- -The Brazil Teresina Mission will be created from portions of the Brazil Belem and Brazil Fortaleza Missions. This area of Brazil is one of the highest baptizing and has seven of the 10 largest cities in Brazil without a congregation or missionaries serving in the city. By adding a third mission to the area, we will likely see many of these cities open to missionary work over the next few years.
- -The Brazil Belo Horizonte East Mission will be combined with the Brazil Belo Horizonte Mission. Belo Horizonte is located in one of the most populous states in Brazil and now will only have one mission to serve most of the people in the state of Minas Gerais. The Church still grows steadily in the Belo Horizonte area, with the newest stake in the city being created just a few months ago. However we have not seen as rapid growth in Minas Gerais as we have seen in most other states in Brazil.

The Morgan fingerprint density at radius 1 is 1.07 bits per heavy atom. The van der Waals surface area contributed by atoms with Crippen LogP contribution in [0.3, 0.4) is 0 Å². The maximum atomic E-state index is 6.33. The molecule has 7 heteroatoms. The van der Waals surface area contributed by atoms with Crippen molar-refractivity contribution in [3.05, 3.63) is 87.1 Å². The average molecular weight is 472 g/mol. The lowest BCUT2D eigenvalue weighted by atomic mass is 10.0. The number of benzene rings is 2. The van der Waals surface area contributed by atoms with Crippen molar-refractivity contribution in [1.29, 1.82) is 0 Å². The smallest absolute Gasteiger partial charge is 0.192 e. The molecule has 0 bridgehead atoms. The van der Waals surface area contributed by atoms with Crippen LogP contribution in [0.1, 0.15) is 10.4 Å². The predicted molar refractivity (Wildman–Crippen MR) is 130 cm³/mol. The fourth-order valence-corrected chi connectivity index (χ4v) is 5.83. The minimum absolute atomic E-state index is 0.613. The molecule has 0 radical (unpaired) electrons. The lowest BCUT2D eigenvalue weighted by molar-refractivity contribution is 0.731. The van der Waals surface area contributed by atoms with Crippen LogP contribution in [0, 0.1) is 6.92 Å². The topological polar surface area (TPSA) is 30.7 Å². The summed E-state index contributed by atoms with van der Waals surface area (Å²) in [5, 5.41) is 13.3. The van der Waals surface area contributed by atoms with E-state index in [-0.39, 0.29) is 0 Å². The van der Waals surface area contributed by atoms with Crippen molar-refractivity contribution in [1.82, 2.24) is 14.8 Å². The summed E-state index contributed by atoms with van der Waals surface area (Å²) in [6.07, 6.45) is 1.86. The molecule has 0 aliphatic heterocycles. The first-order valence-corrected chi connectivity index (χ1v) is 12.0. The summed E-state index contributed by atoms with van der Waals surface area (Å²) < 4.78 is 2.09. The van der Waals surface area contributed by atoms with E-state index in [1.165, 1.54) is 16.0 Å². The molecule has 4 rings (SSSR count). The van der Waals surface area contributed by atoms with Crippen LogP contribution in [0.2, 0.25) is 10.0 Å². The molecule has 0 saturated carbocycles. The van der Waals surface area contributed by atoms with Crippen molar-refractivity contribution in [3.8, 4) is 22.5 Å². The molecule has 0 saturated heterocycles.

- -The Brazil Rio de Janeiro North Mission will be relocated to Vitoria and renamed the Brazil Vitoria Mission. Stakes in the northern part of the Brazil Vitoria Mission will be taken from the Brazil Belo Horizonte East Mission and stakes in the southern part of the former Brazil Rio de Janeiro North Mission will be transferred to the Brazil Rio de Janeiro Mission. In other words, the mission in Vitoria will mainly include the Brazilian state of Espirito Santo, which has 3.5 million inhabitants. The missions in the Rio de Janeiro area were actually some of the lower baptizing missions in Brazil and now members in the three stakes and one district in Espirito Santo will have much more training and attention from a mission president than before. This will hopefully allow for more cities to open for missionary work in Espirito Santo which currently do not have a Church presence. The sole mission in Rio de Janeiro will serve some 15.5 million people.